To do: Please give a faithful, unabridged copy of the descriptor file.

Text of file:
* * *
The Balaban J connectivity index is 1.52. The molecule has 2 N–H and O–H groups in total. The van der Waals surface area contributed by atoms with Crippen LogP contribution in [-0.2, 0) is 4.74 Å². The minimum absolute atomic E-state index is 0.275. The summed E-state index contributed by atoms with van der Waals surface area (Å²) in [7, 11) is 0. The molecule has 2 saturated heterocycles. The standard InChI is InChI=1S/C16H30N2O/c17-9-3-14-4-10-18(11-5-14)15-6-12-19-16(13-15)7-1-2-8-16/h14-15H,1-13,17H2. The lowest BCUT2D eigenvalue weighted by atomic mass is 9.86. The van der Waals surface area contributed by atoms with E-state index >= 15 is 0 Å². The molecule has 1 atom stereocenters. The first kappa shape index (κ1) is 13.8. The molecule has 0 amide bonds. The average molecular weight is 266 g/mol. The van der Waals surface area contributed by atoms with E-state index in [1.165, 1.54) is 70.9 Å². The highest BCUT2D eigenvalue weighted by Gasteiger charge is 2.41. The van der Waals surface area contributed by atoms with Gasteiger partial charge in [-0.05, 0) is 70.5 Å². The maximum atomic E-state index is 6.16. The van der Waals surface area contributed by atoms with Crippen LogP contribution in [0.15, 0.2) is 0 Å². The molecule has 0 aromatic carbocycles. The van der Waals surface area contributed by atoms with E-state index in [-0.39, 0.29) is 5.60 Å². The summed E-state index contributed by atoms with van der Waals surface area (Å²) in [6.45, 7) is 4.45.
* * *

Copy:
The Balaban J connectivity index is 1.52. The molecule has 2 N–H and O–H groups in total. The van der Waals surface area contributed by atoms with Crippen LogP contribution in [-0.2, 0) is 4.74 Å². The minimum absolute atomic E-state index is 0.275. The summed E-state index contributed by atoms with van der Waals surface area (Å²) in [7, 11) is 0. The molecule has 2 saturated heterocycles. The standard InChI is InChI=1S/C16H30N2O/c17-9-3-14-4-10-18(11-5-14)15-6-12-19-16(13-15)7-1-2-8-16/h14-15H,1-13,17H2. The lowest BCUT2D eigenvalue weighted by atomic mass is 9.86. The van der Waals surface area contributed by atoms with E-state index >= 15 is 0 Å². The molecule has 1 atom stereocenters. The first kappa shape index (κ1) is 13.8. The molecule has 0 amide bonds. The average molecular weight is 266 g/mol. The van der Waals surface area contributed by atoms with E-state index in [1.165, 1.54) is 70.9 Å². The highest BCUT2D eigenvalue weighted by Gasteiger charge is 2.41. The van der Waals surface area contributed by atoms with Gasteiger partial charge in [-0.05, 0) is 70.5 Å². The maximum atomic E-state index is 6.16. The van der Waals surface area contributed by atoms with Crippen LogP contribution in [0.15, 0.2) is 0 Å². The molecule has 0 aromatic carbocycles. The van der Waals surface area contributed by atoms with E-state index in [-0.39, 0.29) is 5.60 Å². The summed E-state index contributed by atoms with van der Waals surface area (Å²) in [6.45, 7) is 4.45.